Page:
Jankovic got into contact with Assistant Coach, Jovan Pajovic, and with the help of Supervisory of Varsity and Intramural Sport, Brittany Tierney, he transferred to UTM. The decision to come to UTM wasn’t just a basketball one, but an academic one. Jankovic recognized he didn’t have enough of the drive or passion for the sport like his older brother. “To be successful in basketball, you need to really have a passion for it. People are always saying “ball is life”, but don’t put in nearly enough work to back that up. Euroleague fans are crazy. There’s a lot of pressure to perform. Not even the refs have it easy, they get spit on by fans and like players they get a lot of death threats,” explains Jankovic. Transferring from the Canadian education system to the American, and back again, was a unique experience for Jankovic.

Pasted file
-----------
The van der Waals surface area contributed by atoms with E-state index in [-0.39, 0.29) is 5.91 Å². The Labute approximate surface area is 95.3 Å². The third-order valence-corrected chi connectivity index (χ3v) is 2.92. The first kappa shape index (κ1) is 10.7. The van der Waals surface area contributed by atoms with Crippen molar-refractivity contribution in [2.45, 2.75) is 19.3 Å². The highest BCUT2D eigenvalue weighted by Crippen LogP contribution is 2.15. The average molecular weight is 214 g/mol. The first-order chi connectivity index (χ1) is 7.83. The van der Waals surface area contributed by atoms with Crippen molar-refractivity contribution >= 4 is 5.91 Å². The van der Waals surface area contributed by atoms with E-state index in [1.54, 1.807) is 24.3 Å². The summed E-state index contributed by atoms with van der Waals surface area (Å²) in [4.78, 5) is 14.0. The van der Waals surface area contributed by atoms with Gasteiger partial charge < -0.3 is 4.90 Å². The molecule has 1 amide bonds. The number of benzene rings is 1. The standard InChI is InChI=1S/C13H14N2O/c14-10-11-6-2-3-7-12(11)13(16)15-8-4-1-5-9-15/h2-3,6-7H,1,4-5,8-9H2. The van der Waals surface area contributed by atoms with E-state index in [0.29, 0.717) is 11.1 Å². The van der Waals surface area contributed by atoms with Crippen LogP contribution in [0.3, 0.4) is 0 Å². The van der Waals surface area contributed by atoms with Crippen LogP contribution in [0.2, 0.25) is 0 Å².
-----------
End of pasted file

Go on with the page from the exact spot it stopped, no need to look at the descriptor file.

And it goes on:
Unlike in the U.S., Jankovic was unable to transfer the credits he’d earned at Orange Coast to his new school, UTM. He had to start from scratch, and in more ways than one. “I was struggling in high-school, getting 60s. But when I went to high school in the states it was a lot easier to get good grades. I didn’t have to study as much. Now I’m not used to all the studying I have to do, like hours every day.” But Jankovic welcomes the challenge and considers himself incredibly grateful to attend one of the top universities in the world, the top in Canada. It’s another opportunity to challenge himself. “I’m in Humanities right now, but I’m looking to transfer into something a little more challenging,” says Jankovic.